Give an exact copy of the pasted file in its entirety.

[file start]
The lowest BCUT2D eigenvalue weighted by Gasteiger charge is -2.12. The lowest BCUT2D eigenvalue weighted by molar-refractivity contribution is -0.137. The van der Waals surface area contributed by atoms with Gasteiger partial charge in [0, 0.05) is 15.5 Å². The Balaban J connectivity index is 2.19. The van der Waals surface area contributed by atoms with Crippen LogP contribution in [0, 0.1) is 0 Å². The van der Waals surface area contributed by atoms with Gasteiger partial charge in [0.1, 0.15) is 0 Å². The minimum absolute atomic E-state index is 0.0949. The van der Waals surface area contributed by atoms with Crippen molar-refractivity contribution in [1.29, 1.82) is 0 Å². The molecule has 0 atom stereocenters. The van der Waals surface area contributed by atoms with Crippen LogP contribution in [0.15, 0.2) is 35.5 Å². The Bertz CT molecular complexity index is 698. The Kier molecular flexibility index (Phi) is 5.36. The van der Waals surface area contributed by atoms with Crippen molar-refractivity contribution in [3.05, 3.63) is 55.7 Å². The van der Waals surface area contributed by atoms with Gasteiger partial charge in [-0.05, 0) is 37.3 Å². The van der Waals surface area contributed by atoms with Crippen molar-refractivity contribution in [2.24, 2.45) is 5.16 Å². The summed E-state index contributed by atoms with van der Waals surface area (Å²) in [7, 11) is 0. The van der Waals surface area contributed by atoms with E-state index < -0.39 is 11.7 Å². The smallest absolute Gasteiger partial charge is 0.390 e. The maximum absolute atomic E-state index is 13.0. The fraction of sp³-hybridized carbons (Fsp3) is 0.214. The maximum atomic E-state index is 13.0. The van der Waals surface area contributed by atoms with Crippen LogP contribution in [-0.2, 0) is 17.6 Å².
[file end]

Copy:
The lowest BCUT2D eigenvalue weighted by Gasteiger charge is -2.12. The lowest BCUT2D eigenvalue weighted by molar-refractivity contribution is -0.137. The van der Waals surface area contributed by atoms with Gasteiger partial charge in [0, 0.05) is 15.5 Å². The Balaban J connectivity index is 2.19. The van der Waals surface area contributed by atoms with Crippen LogP contribution in [0, 0.1) is 0 Å². The van der Waals surface area contributed by atoms with Gasteiger partial charge in [0.1, 0.15) is 0 Å². The minimum absolute atomic E-state index is 0.0949. The van der Waals surface area contributed by atoms with Crippen molar-refractivity contribution in [1.29, 1.82) is 0 Å². The molecule has 0 atom stereocenters. The van der Waals surface area contributed by atoms with Crippen LogP contribution in [0.15, 0.2) is 35.5 Å². The Bertz CT molecular complexity index is 698. The Kier molecular flexibility index (Phi) is 5.36. The van der Waals surface area contributed by atoms with Crippen molar-refractivity contribution in [3.05, 3.63) is 55.7 Å². The van der Waals surface area contributed by atoms with Gasteiger partial charge in [-0.05, 0) is 37.3 Å². The van der Waals surface area contributed by atoms with Crippen molar-refractivity contribution in [2.24, 2.45) is 5.16 Å². The summed E-state index contributed by atoms with van der Waals surface area (Å²) in [7, 11) is 0. The van der Waals surface area contributed by atoms with E-state index < -0.39 is 11.7 Å². The smallest absolute Gasteiger partial charge is 0.390 e. The maximum absolute atomic E-state index is 13.0. The fraction of sp³-hybridized carbons (Fsp3) is 0.214. The maximum atomic E-state index is 13.0. The van der Waals surface area contributed by atoms with Crippen LogP contribution in [-0.2, 0) is 17.6 Å².